Your business is doing well. It’s growing and you want to keep up the momentum, but you don’t have money in the bank support that growth. What do you do? One option is to consider a working capital loan.
These loans are one way you can maintain standard business operations, while looking for ways to increase your revenue. Working capital loans are not meant to be used to purchase a large asset, property, or to acquire another business. Instead, they typically cover such everyday expenses as rent, payroll, small purchases and supplies. They may be used to fund a slow period in the business or to cover the lag time between filling an order and receiving payment on that order.
The biggest advantage of a working capital loan is that it allows business owners to cover any gaps in working capital without investing personal funds into the business. Some businesses could not operate without a loan. A good example might be a plant nursery which, after planting seeds, must wait several months for its crop to grow and be sold. Without a loan, the nursery’s plants may be growing, but its income is not. A working capital loan allows such a business to even out income and expenses.
Similarly, a start-up business needs to buy inventory and supplies and pay its rent and workers from the day it opens its doors. But, the company won’t realize any income for several months. So, the company needs a loan to keep it afloat until it can function on its own.
The downside to any loan is that you must pay interest, as well as make sure the loan can be repaid as required, or you risk losing your business.
Should you opt for an online lender or a traditional bank? That depends on your individual situation. Some benefits of an online lender are:
Speed: Looking for loans online is generally the fastest way to do your research, apply and obtain the loan. Unlike traditional loans, the application process for online loans is quick and easy. Many online websites will compare interest rates and other terms of several online lenders. This will save you from having to contact each bank, gathering the information and trying to conduct your own analysis.
Application Process: Once you find an online lender you prefer, simply fill out the application, wait a day or two, and you should have your answer. There is no need to wait for a loan officer or a committee to decide your financial fate. And, you can complete the application in the middle of the night in your pajamas if you prefer, without being restricted to a bank schedule.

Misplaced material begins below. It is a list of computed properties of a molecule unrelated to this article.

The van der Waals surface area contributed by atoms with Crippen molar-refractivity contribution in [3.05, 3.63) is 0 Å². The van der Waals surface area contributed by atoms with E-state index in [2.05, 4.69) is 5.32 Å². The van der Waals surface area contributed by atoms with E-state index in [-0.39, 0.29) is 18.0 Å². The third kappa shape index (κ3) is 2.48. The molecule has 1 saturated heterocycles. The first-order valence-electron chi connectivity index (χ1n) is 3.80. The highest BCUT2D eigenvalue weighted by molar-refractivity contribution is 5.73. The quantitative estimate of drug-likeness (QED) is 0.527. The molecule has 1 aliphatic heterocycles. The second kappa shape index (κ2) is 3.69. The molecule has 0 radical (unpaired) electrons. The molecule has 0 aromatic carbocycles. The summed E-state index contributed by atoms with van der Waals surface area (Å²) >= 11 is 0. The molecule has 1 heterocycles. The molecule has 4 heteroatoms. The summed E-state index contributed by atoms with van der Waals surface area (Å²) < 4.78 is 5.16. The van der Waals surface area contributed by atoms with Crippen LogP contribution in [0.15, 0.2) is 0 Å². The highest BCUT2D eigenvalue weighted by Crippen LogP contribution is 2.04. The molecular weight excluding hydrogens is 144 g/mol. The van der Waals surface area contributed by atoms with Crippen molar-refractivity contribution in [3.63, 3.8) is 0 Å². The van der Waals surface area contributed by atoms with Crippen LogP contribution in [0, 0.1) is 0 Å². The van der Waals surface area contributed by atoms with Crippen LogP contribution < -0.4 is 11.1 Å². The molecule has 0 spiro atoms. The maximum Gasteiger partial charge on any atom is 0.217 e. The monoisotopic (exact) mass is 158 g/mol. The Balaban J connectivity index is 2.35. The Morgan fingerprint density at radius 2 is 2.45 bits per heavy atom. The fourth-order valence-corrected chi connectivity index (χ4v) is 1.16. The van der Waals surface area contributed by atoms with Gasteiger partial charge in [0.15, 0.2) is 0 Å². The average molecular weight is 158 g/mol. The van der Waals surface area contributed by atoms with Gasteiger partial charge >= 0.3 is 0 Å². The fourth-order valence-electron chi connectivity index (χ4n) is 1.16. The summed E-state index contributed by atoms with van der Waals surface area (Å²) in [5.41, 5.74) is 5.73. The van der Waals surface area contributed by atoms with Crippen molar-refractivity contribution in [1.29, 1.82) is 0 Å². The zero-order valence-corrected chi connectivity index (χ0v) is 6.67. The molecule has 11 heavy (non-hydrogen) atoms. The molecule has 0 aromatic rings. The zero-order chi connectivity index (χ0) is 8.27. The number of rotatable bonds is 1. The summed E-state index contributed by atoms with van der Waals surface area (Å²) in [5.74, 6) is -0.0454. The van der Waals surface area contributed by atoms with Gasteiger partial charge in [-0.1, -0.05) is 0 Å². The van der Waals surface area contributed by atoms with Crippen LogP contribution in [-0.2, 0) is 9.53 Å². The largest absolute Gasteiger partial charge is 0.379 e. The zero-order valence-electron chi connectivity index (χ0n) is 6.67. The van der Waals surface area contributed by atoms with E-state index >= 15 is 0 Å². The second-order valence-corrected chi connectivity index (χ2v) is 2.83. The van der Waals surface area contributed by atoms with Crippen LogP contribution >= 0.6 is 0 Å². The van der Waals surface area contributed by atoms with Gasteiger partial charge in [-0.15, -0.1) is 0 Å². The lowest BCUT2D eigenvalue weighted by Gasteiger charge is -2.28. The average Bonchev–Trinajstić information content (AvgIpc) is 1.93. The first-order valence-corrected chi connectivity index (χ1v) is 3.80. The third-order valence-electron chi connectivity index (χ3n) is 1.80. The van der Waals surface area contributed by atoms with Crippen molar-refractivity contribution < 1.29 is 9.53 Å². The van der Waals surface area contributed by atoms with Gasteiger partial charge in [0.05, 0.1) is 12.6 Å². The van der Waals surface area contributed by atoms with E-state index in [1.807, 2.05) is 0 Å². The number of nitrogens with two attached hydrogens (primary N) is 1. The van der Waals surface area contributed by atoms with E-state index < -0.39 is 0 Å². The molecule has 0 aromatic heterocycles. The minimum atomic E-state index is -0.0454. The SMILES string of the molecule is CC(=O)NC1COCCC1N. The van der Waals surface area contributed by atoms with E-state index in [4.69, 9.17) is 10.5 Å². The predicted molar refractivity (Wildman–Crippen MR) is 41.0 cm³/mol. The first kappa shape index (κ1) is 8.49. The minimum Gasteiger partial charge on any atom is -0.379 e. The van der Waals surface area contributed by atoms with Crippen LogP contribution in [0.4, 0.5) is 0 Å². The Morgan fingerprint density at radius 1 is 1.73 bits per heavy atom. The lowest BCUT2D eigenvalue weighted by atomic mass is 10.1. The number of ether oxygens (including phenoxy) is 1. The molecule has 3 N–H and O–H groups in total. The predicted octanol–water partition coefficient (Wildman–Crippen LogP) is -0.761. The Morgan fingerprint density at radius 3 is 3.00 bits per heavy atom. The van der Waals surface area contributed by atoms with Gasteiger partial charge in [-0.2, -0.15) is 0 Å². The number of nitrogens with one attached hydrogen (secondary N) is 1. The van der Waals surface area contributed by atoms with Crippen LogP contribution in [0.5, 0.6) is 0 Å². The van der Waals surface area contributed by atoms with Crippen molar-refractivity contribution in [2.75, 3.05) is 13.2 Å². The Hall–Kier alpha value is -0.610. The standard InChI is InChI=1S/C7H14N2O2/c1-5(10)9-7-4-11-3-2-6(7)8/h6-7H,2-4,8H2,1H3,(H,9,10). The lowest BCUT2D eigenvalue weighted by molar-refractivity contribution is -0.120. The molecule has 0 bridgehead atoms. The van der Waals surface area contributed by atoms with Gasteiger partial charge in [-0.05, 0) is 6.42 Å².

Approval: Generally, online lenders are less restrictive. Often, a small business is able to obtain a loan from an online lender after it has been rejected by traditional banks.
Credit Checks: Since you get all of the information without having to complete the application first, online lenders are not running your credit each time you access their website. A bank, on the other hand, generally will provide you with the information you need only after they have run your credit. Too many requests for your credit report can negatively affect your credit score. You don’t run that risk with an online lender.
There are some disadvantages to online lenders:
Limited Options: Online lenders generally offer a smaller variety of loans and the maximum amount that they lend is generally lower than the amount a large bank can offer.
Interest Rates: Online business loans tend to have higher interest rates, especially when compared to traditional loans.
Risk: Online banking is still new and many of the online lenders do not have a significant track record. You will need to be sure that the lender is solid and will not go out of business. The only way to protect yourself is go with a highly established and well-known lending institution.
One of the advantages of using a traditional bank lender is that they will discuss the options with you to ensure that you obtain the right loan for your business needs.
Most companies need financial assistance during the start-up phase, slow months, expansion, a large supply purchase, an event that affects the business income, or in the event of a costly repair.
The best fit will depend upon, among other things, the type of business, seasonality, ability to obtain good terms, the reason for the loan, and whether the loan is temporary or a long-term financing option.
A working capital loan is one of many options you might consider when looking for ways to sustain or grow operations.
Linda Worton Jackson counsels clients on all types of financing needs from small to large, and from start-up phase to established businesses. Ms. Jackson has worked with all types of businesses and all types of financing. She can be reached at 305-374-4804 or email@example.com.